o 0 i ii II I! 0 0 Several important advantages may be obtained by using the present invention in the manner heretofore described. High performance with regard to temperature stability and resistance to oxidation is inherent with the use of these materials. However, this high performance is obtainable at a lower cost than had been believed possible before these present discoveries. In addition, the polymers of this invention possess superior flow and adhesive properties allowing for the preparation of superior molding compositions.

Whereas the invention has now been particularly described with reference to the preferred embodiments thereof and with further reference to the best presently contemplated mode of making and using, it will be readily apparent to those of ordinary skill in the art that various other adaptations and modifications of the invention are possible without departing from the spirit and scope of the invention as set forth in the appended claims.

For example, where as the prepolymers, precursors and final polymers have been described in the examples as specific compounds, it will be readily apparent to those skilled in the art that the family of compounds as described hereinabove by way of generic formula may he made and used according to the teachings of this invention. Thus, Y through Y Y Y R R R and n may vary within all the limits cited without departing from the invention as their choice is not critical so long as the teachings of the invention are followed.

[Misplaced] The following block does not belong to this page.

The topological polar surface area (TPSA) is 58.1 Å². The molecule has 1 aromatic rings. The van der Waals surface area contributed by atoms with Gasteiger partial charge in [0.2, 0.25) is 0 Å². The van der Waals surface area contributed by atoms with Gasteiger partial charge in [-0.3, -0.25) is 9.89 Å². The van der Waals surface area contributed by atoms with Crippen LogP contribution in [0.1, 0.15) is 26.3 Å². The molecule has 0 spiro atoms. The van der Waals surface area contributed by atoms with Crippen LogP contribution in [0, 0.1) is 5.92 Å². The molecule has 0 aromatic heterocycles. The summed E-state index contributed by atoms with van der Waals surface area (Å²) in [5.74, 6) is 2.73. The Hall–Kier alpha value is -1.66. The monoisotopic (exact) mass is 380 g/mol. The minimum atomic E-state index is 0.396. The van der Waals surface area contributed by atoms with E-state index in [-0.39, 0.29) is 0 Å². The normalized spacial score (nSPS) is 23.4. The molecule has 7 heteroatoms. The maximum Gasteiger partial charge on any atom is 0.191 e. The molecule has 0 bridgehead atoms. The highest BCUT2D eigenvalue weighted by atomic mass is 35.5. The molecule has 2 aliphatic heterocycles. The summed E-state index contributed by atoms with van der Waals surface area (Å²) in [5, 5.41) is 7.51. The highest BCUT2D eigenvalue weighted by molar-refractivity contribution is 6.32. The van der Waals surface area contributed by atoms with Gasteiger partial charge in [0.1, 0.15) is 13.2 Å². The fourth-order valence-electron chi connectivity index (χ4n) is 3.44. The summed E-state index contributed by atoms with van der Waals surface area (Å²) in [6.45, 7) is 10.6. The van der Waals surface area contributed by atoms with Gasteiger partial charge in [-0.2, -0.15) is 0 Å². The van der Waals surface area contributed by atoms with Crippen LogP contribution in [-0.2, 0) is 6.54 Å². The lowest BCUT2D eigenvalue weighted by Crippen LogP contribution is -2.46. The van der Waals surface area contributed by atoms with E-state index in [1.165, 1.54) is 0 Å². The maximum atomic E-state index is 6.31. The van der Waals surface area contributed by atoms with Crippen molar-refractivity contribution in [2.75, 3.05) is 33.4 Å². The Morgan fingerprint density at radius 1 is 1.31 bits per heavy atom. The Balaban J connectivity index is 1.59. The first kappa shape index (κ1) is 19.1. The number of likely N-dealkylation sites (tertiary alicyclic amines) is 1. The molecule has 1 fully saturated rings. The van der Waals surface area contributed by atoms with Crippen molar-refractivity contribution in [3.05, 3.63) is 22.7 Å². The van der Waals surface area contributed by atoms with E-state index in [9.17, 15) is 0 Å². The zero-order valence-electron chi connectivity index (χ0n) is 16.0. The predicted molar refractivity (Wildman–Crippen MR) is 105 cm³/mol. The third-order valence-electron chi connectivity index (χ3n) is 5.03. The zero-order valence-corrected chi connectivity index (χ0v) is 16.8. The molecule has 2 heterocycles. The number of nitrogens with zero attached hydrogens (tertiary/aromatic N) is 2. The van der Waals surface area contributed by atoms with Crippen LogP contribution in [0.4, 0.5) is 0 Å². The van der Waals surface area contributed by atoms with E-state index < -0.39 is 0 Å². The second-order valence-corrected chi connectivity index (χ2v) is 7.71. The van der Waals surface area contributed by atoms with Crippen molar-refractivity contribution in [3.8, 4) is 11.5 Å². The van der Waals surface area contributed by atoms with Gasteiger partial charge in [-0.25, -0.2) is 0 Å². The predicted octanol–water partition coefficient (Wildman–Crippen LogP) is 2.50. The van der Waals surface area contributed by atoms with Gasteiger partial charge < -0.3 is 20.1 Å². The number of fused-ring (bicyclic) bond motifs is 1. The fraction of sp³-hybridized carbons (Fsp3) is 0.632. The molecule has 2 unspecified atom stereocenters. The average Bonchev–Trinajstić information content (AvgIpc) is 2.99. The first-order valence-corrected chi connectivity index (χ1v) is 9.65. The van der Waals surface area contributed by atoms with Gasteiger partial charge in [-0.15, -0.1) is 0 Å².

What is claimed is:

1. A molding powder comprising particles of a polymeric material having from 1 to 800 square meters per gram of surface area and selected from the group consisting of those polymers characterized by the aggregate formula where: E and E are, for each constituent polymer, individually selected from the class consisting of those polymers characterized by the aggregate formula where: E and E, are, for each constituent polymer, individually selected from the class consisting of and mixtures thereof; where:

R; and R are, for each constituent polymer, individually selected from the class consisting of aromatic groups, substituted aromatic groups, saturated and unsaturated hydrocarbon groups, saturated and unsaturated heterocyclic groups, and mixtures thereof;